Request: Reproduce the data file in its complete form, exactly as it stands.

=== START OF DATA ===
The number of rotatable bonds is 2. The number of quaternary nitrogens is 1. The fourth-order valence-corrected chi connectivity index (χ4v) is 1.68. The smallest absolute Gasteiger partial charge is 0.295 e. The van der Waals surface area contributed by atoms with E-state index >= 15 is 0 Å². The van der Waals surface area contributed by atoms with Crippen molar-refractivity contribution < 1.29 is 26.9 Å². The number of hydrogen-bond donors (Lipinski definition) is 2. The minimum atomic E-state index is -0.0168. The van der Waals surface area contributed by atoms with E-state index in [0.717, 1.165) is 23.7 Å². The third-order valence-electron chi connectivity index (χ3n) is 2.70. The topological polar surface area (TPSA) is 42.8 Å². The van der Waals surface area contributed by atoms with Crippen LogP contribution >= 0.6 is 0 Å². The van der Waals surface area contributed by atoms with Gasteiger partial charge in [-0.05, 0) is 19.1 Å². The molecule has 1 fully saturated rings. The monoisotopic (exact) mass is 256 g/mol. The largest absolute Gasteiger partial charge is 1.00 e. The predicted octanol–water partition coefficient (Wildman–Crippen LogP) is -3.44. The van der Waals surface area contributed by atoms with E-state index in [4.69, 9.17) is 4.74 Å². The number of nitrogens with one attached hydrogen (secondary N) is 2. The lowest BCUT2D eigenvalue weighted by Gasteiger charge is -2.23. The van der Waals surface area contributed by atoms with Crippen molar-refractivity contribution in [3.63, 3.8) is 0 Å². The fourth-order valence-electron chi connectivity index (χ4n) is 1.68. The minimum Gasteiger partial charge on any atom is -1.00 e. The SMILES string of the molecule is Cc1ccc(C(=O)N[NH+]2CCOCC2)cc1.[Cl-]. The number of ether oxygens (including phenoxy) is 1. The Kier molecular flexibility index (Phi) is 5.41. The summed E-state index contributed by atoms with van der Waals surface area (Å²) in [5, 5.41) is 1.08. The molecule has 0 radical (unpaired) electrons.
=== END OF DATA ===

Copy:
The number of rotatable bonds is 2. The number of quaternary nitrogens is 1. The fourth-order valence-corrected chi connectivity index (χ4v) is 1.68. The smallest absolute Gasteiger partial charge is 0.295 e. The van der Waals surface area contributed by atoms with E-state index >= 15 is 0 Å². The van der Waals surface area contributed by atoms with Crippen molar-refractivity contribution < 1.29 is 26.9 Å². The number of hydrogen-bond donors (Lipinski definition) is 2. The minimum atomic E-state index is -0.0168. The van der Waals surface area contributed by atoms with E-state index in [0.717, 1.165) is 23.7 Å². The third-order valence-electron chi connectivity index (χ3n) is 2.70. The topological polar surface area (TPSA) is 42.8 Å². The van der Waals surface area contributed by atoms with Crippen LogP contribution >= 0.6 is 0 Å². The van der Waals surface area contributed by atoms with Gasteiger partial charge in [-0.05, 0) is 19.1 Å². The molecule has 1 fully saturated rings. The monoisotopic (exact) mass is 256 g/mol. The largest absolute Gasteiger partial charge is 1.00 e. The predicted octanol–water partition coefficient (Wildman–Crippen LogP) is -3.44. The van der Waals surface area contributed by atoms with E-state index in [4.69, 9.17) is 4.74 Å². The number of nitrogens with one attached hydrogen (secondary N) is 2. The lowest BCUT2D eigenvalue weighted by Gasteiger charge is -2.23. The van der Waals surface area contributed by atoms with Crippen molar-refractivity contribution in [3.63, 3.8) is 0 Å². The fourth-order valence-electron chi connectivity index (χ4n) is 1.68. The minimum Gasteiger partial charge on any atom is -1.00 e. The SMILES string of the molecule is Cc1ccc(C(=O)N[NH+]2CCOCC2)cc1.[Cl-]. The number of ether oxygens (including phenoxy) is 1. The Kier molecular flexibility index (Phi) is 5.41. The summed E-state index contributed by atoms with van der Waals surface area (Å²) in [5, 5.41) is 1.08. The molecule has 0 radical (unpaired) electrons.